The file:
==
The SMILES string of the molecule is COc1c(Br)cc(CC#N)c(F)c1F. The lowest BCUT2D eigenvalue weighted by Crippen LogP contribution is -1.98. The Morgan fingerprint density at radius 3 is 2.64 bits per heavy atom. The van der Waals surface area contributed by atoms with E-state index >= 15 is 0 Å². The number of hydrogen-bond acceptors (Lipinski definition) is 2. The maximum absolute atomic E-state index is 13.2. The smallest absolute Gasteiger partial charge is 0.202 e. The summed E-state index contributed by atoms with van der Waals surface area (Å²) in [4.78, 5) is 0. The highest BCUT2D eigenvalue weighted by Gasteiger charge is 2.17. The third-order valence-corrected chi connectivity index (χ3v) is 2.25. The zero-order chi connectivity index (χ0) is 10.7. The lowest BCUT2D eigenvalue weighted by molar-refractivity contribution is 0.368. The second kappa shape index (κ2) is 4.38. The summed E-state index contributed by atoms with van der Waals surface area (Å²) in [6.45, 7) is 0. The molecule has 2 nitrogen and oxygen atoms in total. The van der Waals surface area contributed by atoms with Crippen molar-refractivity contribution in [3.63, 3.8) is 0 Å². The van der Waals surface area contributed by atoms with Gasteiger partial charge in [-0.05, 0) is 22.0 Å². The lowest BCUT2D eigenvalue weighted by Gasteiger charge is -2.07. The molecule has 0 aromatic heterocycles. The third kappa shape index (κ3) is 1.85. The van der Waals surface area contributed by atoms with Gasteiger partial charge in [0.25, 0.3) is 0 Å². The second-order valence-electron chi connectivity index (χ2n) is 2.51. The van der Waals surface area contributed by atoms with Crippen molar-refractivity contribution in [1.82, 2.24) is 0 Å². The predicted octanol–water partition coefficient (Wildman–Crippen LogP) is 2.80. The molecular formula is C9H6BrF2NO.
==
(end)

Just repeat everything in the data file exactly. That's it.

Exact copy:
The SMILES string of the molecule is COc1c(Br)cc(CC#N)c(F)c1F. The lowest BCUT2D eigenvalue weighted by Crippen LogP contribution is -1.98. The Morgan fingerprint density at radius 3 is 2.64 bits per heavy atom. The van der Waals surface area contributed by atoms with E-state index >= 15 is 0 Å². The number of hydrogen-bond acceptors (Lipinski definition) is 2. The maximum absolute atomic E-state index is 13.2. The smallest absolute Gasteiger partial charge is 0.202 e. The summed E-state index contributed by atoms with van der Waals surface area (Å²) in [4.78, 5) is 0. The highest BCUT2D eigenvalue weighted by Gasteiger charge is 2.17. The third-order valence-corrected chi connectivity index (χ3v) is 2.25. The zero-order chi connectivity index (χ0) is 10.7. The lowest BCUT2D eigenvalue weighted by molar-refractivity contribution is 0.368. The second kappa shape index (κ2) is 4.38. The summed E-state index contributed by atoms with van der Waals surface area (Å²) in [6.45, 7) is 0. The molecule has 2 nitrogen and oxygen atoms in total. The van der Waals surface area contributed by atoms with Crippen molar-refractivity contribution in [3.63, 3.8) is 0 Å². The van der Waals surface area contributed by atoms with Gasteiger partial charge in [-0.05, 0) is 22.0 Å². The lowest BCUT2D eigenvalue weighted by Gasteiger charge is -2.07. The molecule has 0 aromatic heterocycles. The third kappa shape index (κ3) is 1.85. The van der Waals surface area contributed by atoms with Gasteiger partial charge in [0.25, 0.3) is 0 Å². The second-order valence-electron chi connectivity index (χ2n) is 2.51. The van der Waals surface area contributed by atoms with Crippen molar-refractivity contribution in [1.82, 2.24) is 0 Å². The predicted octanol–water partition coefficient (Wildman–Crippen LogP) is 2.80. The molecular formula is C9H6BrF2NO.